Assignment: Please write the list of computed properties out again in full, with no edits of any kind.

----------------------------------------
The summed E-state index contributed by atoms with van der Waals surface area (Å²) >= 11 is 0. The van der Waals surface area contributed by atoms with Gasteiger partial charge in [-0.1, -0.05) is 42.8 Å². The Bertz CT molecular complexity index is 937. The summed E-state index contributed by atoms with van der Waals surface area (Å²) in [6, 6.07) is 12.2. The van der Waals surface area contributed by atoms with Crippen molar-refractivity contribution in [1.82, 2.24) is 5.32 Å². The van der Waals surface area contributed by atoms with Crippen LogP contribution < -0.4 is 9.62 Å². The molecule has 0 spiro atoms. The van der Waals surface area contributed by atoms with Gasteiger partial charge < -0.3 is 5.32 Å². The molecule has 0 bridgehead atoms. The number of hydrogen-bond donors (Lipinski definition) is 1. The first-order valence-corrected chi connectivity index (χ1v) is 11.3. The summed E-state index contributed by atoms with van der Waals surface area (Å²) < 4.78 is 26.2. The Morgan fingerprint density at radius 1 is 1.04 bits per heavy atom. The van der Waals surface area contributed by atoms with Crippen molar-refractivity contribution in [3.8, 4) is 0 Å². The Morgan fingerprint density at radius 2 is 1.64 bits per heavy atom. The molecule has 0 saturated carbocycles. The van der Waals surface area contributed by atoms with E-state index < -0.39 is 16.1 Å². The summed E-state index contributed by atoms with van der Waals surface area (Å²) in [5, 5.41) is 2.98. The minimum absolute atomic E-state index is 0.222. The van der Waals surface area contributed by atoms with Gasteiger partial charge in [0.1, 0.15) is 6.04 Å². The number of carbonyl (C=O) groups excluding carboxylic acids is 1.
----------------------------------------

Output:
The summed E-state index contributed by atoms with van der Waals surface area (Å²) >= 11 is 0. The van der Waals surface area contributed by atoms with Gasteiger partial charge in [-0.1, -0.05) is 42.8 Å². The Bertz CT molecular complexity index is 937. The summed E-state index contributed by atoms with van der Waals surface area (Å²) in [6, 6.07) is 12.2. The van der Waals surface area contributed by atoms with Crippen molar-refractivity contribution in [1.82, 2.24) is 5.32 Å². The van der Waals surface area contributed by atoms with Crippen LogP contribution < -0.4 is 9.62 Å². The molecule has 0 spiro atoms. The van der Waals surface area contributed by atoms with Gasteiger partial charge < -0.3 is 5.32 Å². The molecule has 0 bridgehead atoms. The number of hydrogen-bond donors (Lipinski definition) is 1. The first-order valence-corrected chi connectivity index (χ1v) is 11.3. The summed E-state index contributed by atoms with van der Waals surface area (Å²) < 4.78 is 26.2. The Morgan fingerprint density at radius 1 is 1.04 bits per heavy atom. The van der Waals surface area contributed by atoms with Crippen molar-refractivity contribution in [3.8, 4) is 0 Å². The Morgan fingerprint density at radius 2 is 1.64 bits per heavy atom. The molecule has 0 saturated carbocycles. The van der Waals surface area contributed by atoms with E-state index < -0.39 is 16.1 Å². The summed E-state index contributed by atoms with van der Waals surface area (Å²) in [5, 5.41) is 2.98. The minimum absolute atomic E-state index is 0.222. The van der Waals surface area contributed by atoms with Gasteiger partial charge in [0.1, 0.15) is 6.04 Å². The number of carbonyl (C=O) groups excluding carboxylic acids is 1.